Trade and Agriculture Commission report: ‘bold vision’ or ‘hollow’ promises?


By Prof. Michael Winter

These words are not mine but a question posed by Speciality Food on publication of the Commission report in March. Given the high profile of the debate around food standards in the run up to the last-gasp Brexit deal, and during the passage through Parliament of the Agriculture bill, the response in the media to the publication of the Report has been surprisingly low-key. It is not as though the fears over imports of chlorinated chicken or intensively reared beef have somehow evaporated nor, indeed, that food exports have been smooth since January – the plight of the fishing sector  to take the most obvious and high-profile example.  And the Commission itself was a direct response to concerns over trade, including a petition with 2.6 million signatures urging the protection of UK food standards and bans on certain pesticides and hormones. So why the muted response in the mainstream media? Possibly the clue lies in the Speciality Food headline. This is one of those reports that can be read in different ways and specialists have done just that. Speciality Food contrast the responses of the NFU and Organic Farmers and Growers. Now these two bodies may have very different views on many issues but it might have been expected that on the issue of British food standards and trade they would have been at one. Instead NFU president, Minette Batters, welcomed the report for its efforts to ‘reconcile the complexities and tensions inherent in government trade policy’ and for setting out ‘a bold vision to manage those tensions’. By contrast, Roger Kerr, chief executive of Organic Farmers and Growers condemned the report as ‘merely a fig leaf for the UK government to hide behind’. In a letter to Speciality Food, he said, ‘The UK’s agricultural industry faces being eviscerated by a lack of meaningful support and risks being left increasingly vulnerable to the whims of an unstable, imbalanced world food market.’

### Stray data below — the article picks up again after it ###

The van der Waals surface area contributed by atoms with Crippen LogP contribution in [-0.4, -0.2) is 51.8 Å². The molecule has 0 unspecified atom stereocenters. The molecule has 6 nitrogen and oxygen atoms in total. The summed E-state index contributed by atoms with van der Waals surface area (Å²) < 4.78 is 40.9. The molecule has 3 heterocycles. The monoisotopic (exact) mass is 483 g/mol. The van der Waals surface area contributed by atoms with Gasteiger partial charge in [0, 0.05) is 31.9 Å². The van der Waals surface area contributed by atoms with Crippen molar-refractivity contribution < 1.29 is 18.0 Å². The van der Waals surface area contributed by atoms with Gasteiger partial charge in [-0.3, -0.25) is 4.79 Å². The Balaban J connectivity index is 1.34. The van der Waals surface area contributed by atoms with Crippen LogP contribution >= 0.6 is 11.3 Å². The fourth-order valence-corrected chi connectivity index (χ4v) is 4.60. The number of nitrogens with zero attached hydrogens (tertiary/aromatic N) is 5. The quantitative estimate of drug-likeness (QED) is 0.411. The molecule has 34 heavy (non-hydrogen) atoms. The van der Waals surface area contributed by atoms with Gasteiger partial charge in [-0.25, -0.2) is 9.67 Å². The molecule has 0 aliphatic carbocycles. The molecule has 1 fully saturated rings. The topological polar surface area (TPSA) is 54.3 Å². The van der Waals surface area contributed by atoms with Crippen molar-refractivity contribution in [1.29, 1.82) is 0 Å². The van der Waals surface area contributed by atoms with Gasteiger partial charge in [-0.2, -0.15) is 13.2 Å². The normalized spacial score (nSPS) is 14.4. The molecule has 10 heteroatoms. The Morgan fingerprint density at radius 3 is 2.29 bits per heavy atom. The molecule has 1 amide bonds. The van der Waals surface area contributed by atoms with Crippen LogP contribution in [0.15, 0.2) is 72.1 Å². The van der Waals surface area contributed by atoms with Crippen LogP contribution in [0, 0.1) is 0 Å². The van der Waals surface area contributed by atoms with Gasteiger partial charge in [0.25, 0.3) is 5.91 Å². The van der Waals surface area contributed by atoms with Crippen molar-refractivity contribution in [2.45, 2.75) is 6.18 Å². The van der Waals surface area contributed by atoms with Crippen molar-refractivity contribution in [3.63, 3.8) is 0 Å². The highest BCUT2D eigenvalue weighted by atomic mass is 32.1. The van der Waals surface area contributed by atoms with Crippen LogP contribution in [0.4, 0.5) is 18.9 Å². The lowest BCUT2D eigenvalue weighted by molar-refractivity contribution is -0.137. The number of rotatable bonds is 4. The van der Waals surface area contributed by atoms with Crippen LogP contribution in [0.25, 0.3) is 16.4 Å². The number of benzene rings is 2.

The TAC Vision

‘The UK has an ambitious trade policy which contributes to a global farming and food system that is fair and trusted by all its participants, including farmers, businesses and citizens, from source to consumption. Our food is safe, healthy, affordable, produced in a way which does not harm the planet, respects the dignity of animals and provides proper reward for those involved.’

So what’s going on?  Well one answer is in the careful wording used in the report. Let me show this with one quote about the need for the Government to develop a bold, ambitious agri-food trade strategy. The words I have emboldened are the important ones:

‘…an approach to imports which would align with its overall approach to trade liberalisation and seek to lower its tariffs and quotas to zero within trade agreements over a reasonable time period. …contingent on imports meeting the high standards of food production expected from UK producers. It would be dynamic, recognising the interplay between general trade policy, the provisions of specific free trade agreements and the success of UK advocacy for animal welfare, environmental and ethical standards in international fora.’

A ‘reasonable time period’ implies a fluidity that might or might not deliver in short order what those 2.6 million people wanted, so too the word ‘dynamic’ has a certain slipperiness about it. Not that the Commission is anything other than explicit as to why it has chosen this wording (again I have imposed my own emphasis):

‘We know that we should be practical and recognise that the UK government is currently continuing negotiating a number of free trade agreements (FTAs) with countries such as the USA, Australia and New Zealand. There would be challenges resulting from changing this approach in the immediate short-term. Our recommendation is a strategic aspiration for UK trade policy in the medium and longer term.’ 

In other words we might get those higher standards within future trade agreements but not necessarily for these early agreements which, of course, includes the USA. Scarcely surprising then that Vicki Hird of Sustain, and a member of our Expert Panel, welcomed the emphasis on protecting standards and the need for strong impact assessments of possible trade deals, but says the report prioritises trade liberalisation over other considerations.

It is quite likely that media attention will escalate as and when the Government responds to the report. It’s a long report and has 22 recommendations which you can see at:

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